Cokie the Clown Limited Edition Throbblehead
Limited to 1000 hand-numbered figures
SHIPPING EARLY DECEMBER
 
**Not guaranteed for delivery by Christmas, although most US customers should be OK***
NOTE: For customers outside of the US, your order will take an average of 4-5 weeks to reach you via economy shipping, which does not have tracking. If tracking is needed, you can upgrade to priority shipping at an additional cost but must email us for details.

Cokie the Clown, Fat Mike’s alter ego, has now been elevated to Throbblehead status.  This figure is limited to just 1000 hand-numbered units, stands at 7″ tall, and is made of a high-quality polyresin.

Re-creating the cover art from Cokie’s first full-length album “You’re Welcome,” this Throbblehead comes complete with noose, squirting flower, and clown shoes.

“Punk rock was never just music to me, it was my life,” says Cokie. “My parents were just relatives, my family was always NOFX.”

We’re going to start this week’s Rainy Days and Mondays with BadCop/BadCop and a track taken from their second album ‘Warriors’

Facebook

 

Keeping it Fat Wreck Chords with a brand new album in the bag Mean Jeans are here to tell you that ‘Steve Dont Party No More’

Finally Fat Wrecks Favourite sons NOFX with an olden but golden ‘Six Years On Dope’

Fat Mike NOFX.  Yeah, right now you sit up and pay attention well come a little closer because this is not NOFX it doesn’t sound like NOFX even if Fat Mike is Cokie The Clown. This is dark in a very late night and I shouldn’t drink whiskey and do blow kinda way’ oh, and listen to Tom Waits. More like E from Eels than NOFX and that’s a good thing.  Sure he could have clowned around and down a dumb punk record and made a mint off the back of it but he hasn’t he’s gone for the piano and miserable vocal angle.

 

‘Bathtub’ is almost three minutes of one sad voice and a sparse piano and to be fair ‘Fair Leather Friends’ is more of the same if not a little more uptempo (steady on punk rocker not that uptempo) and it has a cello and some hi-hat and snare and if you must know its endearing and really fuckin’ good.  Why wouldn’t it be?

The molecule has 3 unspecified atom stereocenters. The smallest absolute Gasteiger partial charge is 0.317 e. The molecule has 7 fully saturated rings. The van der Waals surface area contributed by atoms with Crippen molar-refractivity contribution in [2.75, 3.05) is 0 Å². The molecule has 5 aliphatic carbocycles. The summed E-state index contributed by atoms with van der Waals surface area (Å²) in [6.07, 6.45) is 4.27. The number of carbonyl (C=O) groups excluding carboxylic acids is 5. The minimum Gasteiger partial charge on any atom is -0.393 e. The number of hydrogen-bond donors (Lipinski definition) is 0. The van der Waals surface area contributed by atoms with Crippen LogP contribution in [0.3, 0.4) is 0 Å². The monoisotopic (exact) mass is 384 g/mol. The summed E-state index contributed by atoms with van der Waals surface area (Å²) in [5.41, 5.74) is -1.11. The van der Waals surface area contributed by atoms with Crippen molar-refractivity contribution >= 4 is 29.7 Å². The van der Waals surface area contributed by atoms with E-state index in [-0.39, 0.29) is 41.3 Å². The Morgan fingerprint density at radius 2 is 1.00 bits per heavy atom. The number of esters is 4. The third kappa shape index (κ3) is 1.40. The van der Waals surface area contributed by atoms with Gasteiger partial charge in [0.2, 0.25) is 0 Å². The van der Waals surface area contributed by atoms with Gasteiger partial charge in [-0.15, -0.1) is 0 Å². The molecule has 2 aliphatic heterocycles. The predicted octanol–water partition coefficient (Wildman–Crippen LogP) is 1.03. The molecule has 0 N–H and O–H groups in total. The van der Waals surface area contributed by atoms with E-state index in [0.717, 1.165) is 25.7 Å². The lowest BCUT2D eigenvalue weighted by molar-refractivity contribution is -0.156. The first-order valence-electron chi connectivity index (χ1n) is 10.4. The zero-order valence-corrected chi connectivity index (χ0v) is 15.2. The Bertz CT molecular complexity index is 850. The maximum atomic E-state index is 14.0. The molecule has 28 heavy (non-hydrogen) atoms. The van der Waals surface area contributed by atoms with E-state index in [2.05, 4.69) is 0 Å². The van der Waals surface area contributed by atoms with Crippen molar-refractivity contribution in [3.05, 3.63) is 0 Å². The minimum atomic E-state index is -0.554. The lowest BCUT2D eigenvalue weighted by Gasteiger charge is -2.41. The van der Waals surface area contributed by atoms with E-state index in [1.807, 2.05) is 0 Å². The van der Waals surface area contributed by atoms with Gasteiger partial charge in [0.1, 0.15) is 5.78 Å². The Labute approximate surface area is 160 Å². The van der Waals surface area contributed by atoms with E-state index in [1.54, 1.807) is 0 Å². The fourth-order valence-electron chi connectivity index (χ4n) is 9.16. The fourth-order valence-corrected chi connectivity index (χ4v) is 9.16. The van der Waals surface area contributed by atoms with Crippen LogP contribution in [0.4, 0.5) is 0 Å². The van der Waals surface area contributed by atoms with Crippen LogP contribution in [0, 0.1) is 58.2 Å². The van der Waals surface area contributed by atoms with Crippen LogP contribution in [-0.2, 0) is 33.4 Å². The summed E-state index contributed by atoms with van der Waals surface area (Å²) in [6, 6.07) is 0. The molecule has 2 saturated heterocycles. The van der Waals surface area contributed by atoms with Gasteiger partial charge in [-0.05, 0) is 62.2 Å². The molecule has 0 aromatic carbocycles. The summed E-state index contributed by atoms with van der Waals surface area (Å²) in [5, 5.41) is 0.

If you think E and Tom Waits you won’t be far off the mood of the record it has been said it’s not a happy record (they got that right) but it is a very good record.  It shows Fat Mike has hidden depths and can indeed turn his hand to writing some great dark melancholy music there are some great arrangments like ‘Swing And A Miss’ and he looks inside the dark corners of his mind to dig up songs like ‘Down With The Ship’ and the grande Harpsichord led ‘Negative Reel’  the album has ten tracks, the album also features a who’s who of A-list talent that assisted him throughout the recording sessions. Danny Lohner (Nine Inch Nails) produced ‘You’re Welcome’;  Travis Barker played drums and Dizzy Reed of Guns N’ Roses contributed keyboards! Baz (a French musician), who Fat Mike collaborated heavily with on the album has to take some credit for what is a really impressive record but for being so different from what I was expecting.  The pop melodies that make up ‘That Time I Killed My Mom’ well I did say it was dark!.  its all wrapped up in a really fine piece of Cover art painted by the talented Natalia Fabia.

‘Fuck You All’ is like Fat Mike doing his best Cranford Nix and it builds to the most upbeat song on the record (musically that is I can’t mislead you into thinking ‘Fuck You All’ is upbeat).

So Fat Mike exposes his soul and releases an absolute winner. Ten tracks, dark, simple (ish), excellent!  My final words have to be – buy it, just for the autobiographical ‘Punk Rock Saved My Life’ epic!  If you want to hear NOFX then go do so this most certainly isn’t and I’m good with that because this is the business.

 

Buy You’re Welcome Here

Author: Dom Daley